Entering the unfinished palace which Charles V wanted built next to the Alcazar of Alhambra, I had to consciously wipe my mind free of all the beauty I’d seen around it. Only then can you enter the vision of Pedro Machuca, the architect. The design is a simple geometric concept of the kind that the Renaissance ascribed to classical Greece: a circle inscribed into a square. Seen from above the outer walls form a square. Inside it is a circular patio.
The building is two-storied. You can see in the photo above that the columns on the lower floor are Doric and the upper are Ionic. The windows on the facade mirror this: Ionian above, and Tuscan below. Unfortunately I never took a photo of the facade. It was June, and the place was full of people. Every frame looked cluttered. In retrospect, I should have taken a photo even if it wasn’t going to look perfect.
The Renaissance seems to have invented the modern staircase, with its even rise, so easy on the knees. Every bit of the structure drips with an unified sense of elementary geometry: see the photo above. Even the precision of the tiles on the floor gives you a sense of how the rediscovery of Greek geometry and measurements was transforming European design.
No emperor ever lived in the palace. It never even had a roof until the middle of the 20th century. As a result decorations are sparse. The medallion you see in the featured photo adorns the otherwise severe facade. Inside there are empty niches on the wall with scallop-shell designs on them. The incomplete palace is a magnificent idea, never seen again in its contemporaries. It is as startling as it would be if the Barcelona Pavilion built by Mies van der Rohe never influenced his generation.
Qalat Al-Hamra, the ancient name of the palace now called Alhambra, means the Red Fort. Qalat comes from the same root as the Hindi word qila, meaning fort. The name is derived from the stone, whose colour you can see in the featured photo. An Indian, whose imagination will be inflamed by the red sandstone of Mughal architecture, may be disappointed by the name. However, everything else in Alhambra lives up to its reputation.
So much has been written about Alhambra that I do not really need to add to it. The present structure was built in the 14th century by the Emir of Granada, and added to over the next one and a half centuries, until the fall of Granada and the surrender of the last sultan, Boabdil, in 1492 CE. It eventually fell into disuse, and serious efforts at restoration only began in the 19th century CE. Even for those who have grown up with the impressive Mughal architecture, Granada is a visual treat. The intricate stone and wood work, the sheer proliferation of detail, the clever lattice work with Kufic calligraphy worked into it, everything is delightful. The little flakes of paint on some of the walls indicate that there was much more to the decoration than is visible today.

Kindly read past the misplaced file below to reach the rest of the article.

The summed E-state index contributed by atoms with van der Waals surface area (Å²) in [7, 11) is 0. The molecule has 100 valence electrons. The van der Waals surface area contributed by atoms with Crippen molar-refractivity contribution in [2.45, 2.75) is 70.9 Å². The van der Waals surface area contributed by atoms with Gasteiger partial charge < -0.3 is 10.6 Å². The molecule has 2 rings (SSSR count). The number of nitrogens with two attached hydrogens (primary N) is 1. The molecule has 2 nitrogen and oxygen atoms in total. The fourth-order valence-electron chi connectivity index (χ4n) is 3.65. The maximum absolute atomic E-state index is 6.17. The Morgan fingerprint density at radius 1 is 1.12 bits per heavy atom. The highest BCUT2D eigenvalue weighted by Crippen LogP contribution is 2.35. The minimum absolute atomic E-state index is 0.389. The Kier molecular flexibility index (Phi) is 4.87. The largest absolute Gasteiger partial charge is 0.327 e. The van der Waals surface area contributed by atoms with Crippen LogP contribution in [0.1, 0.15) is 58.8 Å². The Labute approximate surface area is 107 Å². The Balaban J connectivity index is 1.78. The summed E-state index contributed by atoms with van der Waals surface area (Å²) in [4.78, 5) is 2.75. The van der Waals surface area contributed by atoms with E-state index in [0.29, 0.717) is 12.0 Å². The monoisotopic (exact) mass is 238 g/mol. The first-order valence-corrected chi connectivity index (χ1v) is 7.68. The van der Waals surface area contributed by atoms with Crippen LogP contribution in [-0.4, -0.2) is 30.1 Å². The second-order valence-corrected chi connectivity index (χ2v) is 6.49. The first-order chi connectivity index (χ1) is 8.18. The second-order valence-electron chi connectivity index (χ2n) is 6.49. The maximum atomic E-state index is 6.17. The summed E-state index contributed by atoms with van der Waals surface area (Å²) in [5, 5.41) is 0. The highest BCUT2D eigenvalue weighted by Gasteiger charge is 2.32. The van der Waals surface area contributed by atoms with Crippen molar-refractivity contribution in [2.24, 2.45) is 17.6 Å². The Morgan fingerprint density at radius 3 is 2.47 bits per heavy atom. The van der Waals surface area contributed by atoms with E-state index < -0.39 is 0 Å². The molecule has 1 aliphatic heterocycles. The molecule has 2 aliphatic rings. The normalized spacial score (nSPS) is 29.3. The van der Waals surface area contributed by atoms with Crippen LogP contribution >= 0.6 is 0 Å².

There are three distinct part of the Nasrid dynasty palace complex. The first part which you get to see is the Hall of Ambassadors and the courtyard in front of it. Then the route passes through the halls around the Courtyard of Lions. Finally you reach the Emir’s palace and the garden of Lindajar. The grandeur of the Hall of Ambassadors is more than matched by the intricacy of the octagonal vault of the Hall of Two Sisters.
This is Spain’s biggest tourist draw, so one has to make sure to buy the tickets well in advance. We realized this a bit more than a week before we were planning to visit, and found that the tickets to the Nasrid palace were sold out. One can get a combination ticket, at a higher price, which allows you into the full complex of Alhambra and also to some buildings inside Albaycin. This was still available. There is a separate ticket to the Alhambra gardens and the Generalife, which does not give you entrance into the palace complex. This remains available even longer. We were fortunate that our hosts independently arranged for a night visit to the palace, so we got to see the Nasrid complex twice. The second visit was with a guide. He was good and pointed out details which I might have missed otherwise. However, I liked to pace myself with the audio guide, since that is also really well put together.
Few people mention the wonderful views of Granada which you get from the hilltop fortress of Alhambra. The city of Granada is surrounded by mountains, which is the reason for the fanciful name. Someone thought it looks like the crown on top of a pomegranate, called granada in Spanish. The picturesque town nestles in a large and fertile valley between them.
The medieval part of the town is called the Albaycin. We climbed through the twisty maze of little streets in this area. Behind high walls you can see gardens. We found that this kind of single house surrounded by a walled garden is called a carmen. It was hard to get a good view of these from the narrow streets. Closer to the river the houses ran into each other.
This ancient Moorish quarter is visible better from the Alhambra. The river Darro separates the Albaycin from the Alhambra. Since there was a medieval city, a Medina, within the fortress, I wonder whether there was an easily understandable difference between those who lived in the Medina and those in the Albaycin. In any case, the white walls, red-tiled patios and the fired clay tiles on the roofs of the houses in the Albaycin look immensely picturesque when viewed from the Alhambra.